He’s Seeing Other People Now is a great example of the magic that happens when a creative team get all the elements right.
Anna McGahan’s multi-dimensional story has extremely strong dialogue that provides for lots of witty little quips along the way (that darn know-it-all farmer!).
Actor Norman Doyle thrives on these quips with his wonderfully expressive forehead and both he and his co-star, the lovely Katy Curtain, produce grounded, believable, entertaining and dynamic performances from start to finish.
The pair play out the story of Archie and Fay who connect in a world that had long ago lost connection – the isolation of today’s social media dwellers resonates as a beginning to these ends. It is a night when Brisbane will burn and the fabric of an over cautious society will fall apart.
I was slightly confused as Archie and Fay swing between ‘possible?’ relationships, unsure if these characters were playing out different relationships in their existing world, or playing out potential relationships in concurrent worlds. This slight confusion does not detract from the enjoyment of the story and in retrospect it seems more of an exploration of the way different people live with-in a time, rather than a linear story about the true Archie and Fay.
We meet the couple who are dangerously involved in the revolution and their own propaganda, the couple who are just living through it, a father and daughter; her naive and him knowing that this too will pass.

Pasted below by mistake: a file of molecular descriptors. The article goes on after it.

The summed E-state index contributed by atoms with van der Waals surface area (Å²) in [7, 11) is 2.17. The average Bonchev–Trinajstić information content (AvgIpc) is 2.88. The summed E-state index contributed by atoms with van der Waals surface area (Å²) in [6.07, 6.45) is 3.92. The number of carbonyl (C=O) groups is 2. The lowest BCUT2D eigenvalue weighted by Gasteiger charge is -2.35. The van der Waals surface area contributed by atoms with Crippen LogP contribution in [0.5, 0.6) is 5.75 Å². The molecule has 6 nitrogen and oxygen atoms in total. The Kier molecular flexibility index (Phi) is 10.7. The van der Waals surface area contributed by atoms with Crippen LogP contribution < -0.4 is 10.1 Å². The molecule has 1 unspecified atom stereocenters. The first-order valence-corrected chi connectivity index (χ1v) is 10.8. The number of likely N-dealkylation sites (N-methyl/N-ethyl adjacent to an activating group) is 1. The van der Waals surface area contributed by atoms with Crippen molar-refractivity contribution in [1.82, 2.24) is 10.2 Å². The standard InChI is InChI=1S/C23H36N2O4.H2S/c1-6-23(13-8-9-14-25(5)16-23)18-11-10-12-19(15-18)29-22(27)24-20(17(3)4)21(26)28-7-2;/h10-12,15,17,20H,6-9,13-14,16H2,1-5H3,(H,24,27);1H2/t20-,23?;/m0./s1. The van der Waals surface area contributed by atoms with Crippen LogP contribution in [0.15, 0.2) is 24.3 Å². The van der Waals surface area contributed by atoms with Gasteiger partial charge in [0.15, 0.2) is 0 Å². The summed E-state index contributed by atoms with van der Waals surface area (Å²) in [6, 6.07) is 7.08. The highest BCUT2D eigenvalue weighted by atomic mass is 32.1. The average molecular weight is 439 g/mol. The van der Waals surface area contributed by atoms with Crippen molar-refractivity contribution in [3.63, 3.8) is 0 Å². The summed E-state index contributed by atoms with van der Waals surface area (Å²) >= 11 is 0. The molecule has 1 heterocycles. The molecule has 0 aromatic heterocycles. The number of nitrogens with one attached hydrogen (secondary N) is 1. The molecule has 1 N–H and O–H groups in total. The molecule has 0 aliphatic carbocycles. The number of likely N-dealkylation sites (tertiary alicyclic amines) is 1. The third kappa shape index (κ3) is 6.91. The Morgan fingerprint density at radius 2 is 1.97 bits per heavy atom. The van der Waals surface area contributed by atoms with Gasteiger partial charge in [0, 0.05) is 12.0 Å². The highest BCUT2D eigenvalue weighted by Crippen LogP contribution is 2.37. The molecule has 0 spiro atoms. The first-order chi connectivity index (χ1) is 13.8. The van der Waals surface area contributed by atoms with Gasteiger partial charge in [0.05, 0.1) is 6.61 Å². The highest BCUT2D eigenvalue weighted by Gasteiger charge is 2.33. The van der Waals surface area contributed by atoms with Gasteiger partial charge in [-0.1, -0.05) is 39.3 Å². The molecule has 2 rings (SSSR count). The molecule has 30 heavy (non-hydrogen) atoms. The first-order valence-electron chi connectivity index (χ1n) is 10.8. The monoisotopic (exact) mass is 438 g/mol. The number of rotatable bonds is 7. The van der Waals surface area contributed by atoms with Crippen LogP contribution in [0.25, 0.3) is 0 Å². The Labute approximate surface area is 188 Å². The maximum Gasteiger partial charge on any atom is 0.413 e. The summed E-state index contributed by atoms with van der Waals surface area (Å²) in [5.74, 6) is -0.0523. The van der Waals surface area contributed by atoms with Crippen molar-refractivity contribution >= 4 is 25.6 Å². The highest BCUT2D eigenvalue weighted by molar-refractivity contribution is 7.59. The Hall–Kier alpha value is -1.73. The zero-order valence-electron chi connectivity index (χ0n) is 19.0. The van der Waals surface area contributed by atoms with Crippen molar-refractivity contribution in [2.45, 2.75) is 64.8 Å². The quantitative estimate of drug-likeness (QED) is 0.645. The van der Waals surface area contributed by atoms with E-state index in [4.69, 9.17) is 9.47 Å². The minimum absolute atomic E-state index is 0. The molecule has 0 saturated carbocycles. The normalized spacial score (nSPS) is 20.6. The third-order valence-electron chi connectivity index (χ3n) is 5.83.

Melanie Wild, listed as an emerging Director, has obviously has soaked up the best of her experience in the Brisbane theatre scene. Although McGahan has written a very strong script, I dare say a weaker director could lead it all awry or worse, produce an average production. Wild has resisted any temptations to over-do effects and futurisms and I worship her for this, having seen so many examples in recent times of creative people mad on lighting effects and animations. A simple but brilliantly designed screen that projects stunning imagery (by projection design team, Optikal Bloc) through-out the play and two black boxes is all the set needs. It is visually interesting and adds to the actors’ performances rather than over-running them.
This is a wonderful example of how cutting edge technology should be invisible to the eyes of the audience. The projected images are of familiar (yet changed) scenes that Brisbane residents will connect with. It certainly adds that extra buy-in when you are witnessing a scene play out at your own train station.
That is why this story is so engaging, it’s far enough in the future for there to be some drastic changes but close enough to now, that those changes are somehow an eerie expectation. With the recent election results in Queensland causing concern and anxiety for many residents, He’s Seeing Other People Now is particularly timely.
Wild also does a beautiful job of manipulating the audience. At times, the house lights go up and your inner voice whispers “oh god they’re going to use the audience”, but they don’t. It was just to keep you on edge, to keep you surrounded. Here, I would really like to say something about the ending but you will have to see that for yourself. I’ll leave it at this; it is a very unique way to clear a theatre.
Playing at the Metro until July 21, He’s Seeing Other People Now is not to be missed; a stellar second last play in the Metro Arts, Independents series and a triumph for the cast and crew.